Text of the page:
Wow, lots of words and so little clarity. I'm utterly exhausted and full of thoughts, and this blog bore the brunt of that combo tonight. :-) Can't even sum it up neatly...but I can say that I know not what the future holds but do know the One who holds it...and that should be reason enough to sleep sweetly and soundly tonight.

Saturday, January 22, 2011

Why Should You Suppose?

"But go, act, be strong for the battle. Why should you suppose that God will cast you down before the enemy? For God has power to help or to cast down." -2 Chronicles 25:8

I read this the other day and was incredibly encouraged by these words. Here's the story. The king of Judah was getting ready for a battle. He mustered thousands of men of Judah for this battle, and then he went and hired another 100,000 men from Israel, paying them silver to join the cause. A man of God came to him and essentially told him that he shouldn't have done that and that the Israelites should not go out to battle with him. Then the verse that caught my eye: "But go, act, be strong for the battle. Why should you suppose that God will cast you down before the enemy? For God has power to help or to cast down."

Amaziah's choice to hire all those extra men seemed to demonstrate something he was supposing - that God would otherwise cast him down. That perhaps only with the help of extra soldiers would he be victorious. And I think this verse grabbed my attention and tugged at my heart because, whether consciously or subconsciously, I've been supposing defeat in my own life. I head into a day, knowing that the battle against sin is a hard one, knowing also that God has given all that I need to win it, but still somehow coming to the conclusion that no matter how hard I try, my sin (most frequently my anxiety) will at some point just get the best of me, and I'll have to just try again tomorrow. Why would I suppose this? God has the power to help or cast down, and somehow I choose to believe that He will choose the latter, when over and over again in my life His help has been a very real presence. I want to suppose the BEST of my God - why would I choose the alternative?

Friday, January 7, 2011

just the sweater again...

Every so often, there is this strange sound that happens while I'm driving, kind of like a thumping, that seems to be coming from underneath me or right outside my door. Numerous times, this sound has concerned me. And numerous times, I eventually come to the same conclusion: It's just the sweater again.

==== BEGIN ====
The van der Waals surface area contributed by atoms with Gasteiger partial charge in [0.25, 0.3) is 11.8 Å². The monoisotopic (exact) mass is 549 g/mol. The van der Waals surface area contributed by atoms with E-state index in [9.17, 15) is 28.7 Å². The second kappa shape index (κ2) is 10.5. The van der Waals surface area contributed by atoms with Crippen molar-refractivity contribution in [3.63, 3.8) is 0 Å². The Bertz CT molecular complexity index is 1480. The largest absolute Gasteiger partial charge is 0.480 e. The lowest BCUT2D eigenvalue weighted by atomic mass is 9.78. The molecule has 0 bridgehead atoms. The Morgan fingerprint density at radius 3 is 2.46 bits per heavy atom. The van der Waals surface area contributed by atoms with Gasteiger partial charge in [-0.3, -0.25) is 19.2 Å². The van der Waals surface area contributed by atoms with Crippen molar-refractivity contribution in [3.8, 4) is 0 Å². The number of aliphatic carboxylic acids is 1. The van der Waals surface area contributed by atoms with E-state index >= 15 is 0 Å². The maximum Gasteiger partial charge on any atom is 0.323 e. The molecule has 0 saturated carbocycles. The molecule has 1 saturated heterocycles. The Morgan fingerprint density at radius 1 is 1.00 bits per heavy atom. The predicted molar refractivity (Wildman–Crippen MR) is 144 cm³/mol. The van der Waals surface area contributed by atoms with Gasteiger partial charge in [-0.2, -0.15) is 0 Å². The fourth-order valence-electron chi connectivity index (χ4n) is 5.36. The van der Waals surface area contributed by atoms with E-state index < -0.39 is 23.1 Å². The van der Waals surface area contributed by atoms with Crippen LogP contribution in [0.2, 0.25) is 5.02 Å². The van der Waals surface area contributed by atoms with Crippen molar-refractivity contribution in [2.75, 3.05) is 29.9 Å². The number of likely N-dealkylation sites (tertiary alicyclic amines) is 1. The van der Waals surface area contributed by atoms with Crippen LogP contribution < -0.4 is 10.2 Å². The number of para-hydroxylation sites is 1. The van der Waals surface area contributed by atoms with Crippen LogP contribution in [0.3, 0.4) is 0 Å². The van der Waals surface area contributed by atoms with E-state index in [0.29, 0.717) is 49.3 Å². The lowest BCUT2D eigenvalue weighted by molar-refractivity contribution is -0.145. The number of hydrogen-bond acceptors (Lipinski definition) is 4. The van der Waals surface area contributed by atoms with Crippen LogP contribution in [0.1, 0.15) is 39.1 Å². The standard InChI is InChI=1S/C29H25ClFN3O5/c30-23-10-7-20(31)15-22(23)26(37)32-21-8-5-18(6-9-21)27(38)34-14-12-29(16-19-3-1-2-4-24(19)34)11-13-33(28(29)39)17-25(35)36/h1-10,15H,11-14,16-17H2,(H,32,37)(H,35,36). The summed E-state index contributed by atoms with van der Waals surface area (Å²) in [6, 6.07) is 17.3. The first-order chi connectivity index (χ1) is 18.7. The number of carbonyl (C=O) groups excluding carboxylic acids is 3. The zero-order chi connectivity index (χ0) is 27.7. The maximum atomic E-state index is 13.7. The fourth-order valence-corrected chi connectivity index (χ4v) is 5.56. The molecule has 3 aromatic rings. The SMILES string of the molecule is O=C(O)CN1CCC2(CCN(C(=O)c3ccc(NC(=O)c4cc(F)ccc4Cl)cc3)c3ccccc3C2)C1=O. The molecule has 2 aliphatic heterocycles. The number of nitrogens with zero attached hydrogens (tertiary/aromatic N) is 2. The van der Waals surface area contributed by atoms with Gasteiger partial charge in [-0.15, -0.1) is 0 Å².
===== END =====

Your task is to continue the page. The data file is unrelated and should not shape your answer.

See, my favorite sweater has a real long tie on it that I often leave untied, leaving it to dangle pretty low. When I get in my car and shut the door...sometimes that tie doesn't make it all the way in. It's pretty incredible, really, what a great amount of sound a small piece of fabric can make when it's whipping about down the street at 50 mph. It sounds remarkably as if my tire is about to fall off or something. It's terrifying. And what is most incredible to me is that nearly every time this happens (and I'm telling you, it's ridiculous how often it does), I first wonder, "Oh, no! What's that sound? What's wrong with my car?" before I realize that I'm wearing the infamous sweater, and that infamous tie is having another adventure just outside my door.

Lately I've been realizing the same thing about my thoughts- my anxiety, namely. So often, something stressful will come up, and I jump to all sorts of conclusions about what could come of it - like "I'll never recover from this one," "I'll lose the respect of my boss over this," "this task or list of tasks is something that I will never actually be able to accomplish," etc. In recent days, I've been able to step back a second and say, "It's just the sweater again." These hurdles are NOT the enormous disasters that I'm making them into in my mind; they are just temporary issues that will soon pass away. Like a sweater strap caught in the door, my mind gets caught up in these crazy cycles. Not quite as easily solveable, perhaps, as opening a car door and freeing a strap, but still usually far less serious that what I've conjured up in my imagination.

If the devil had his way in my life, I would be so consumed with those imaginary disasters that I would never step back and just take care of the issue - my heart. This week finds me tugging at that strap, trying to take all my runaway thoughts captive and lay them before my loving Savior.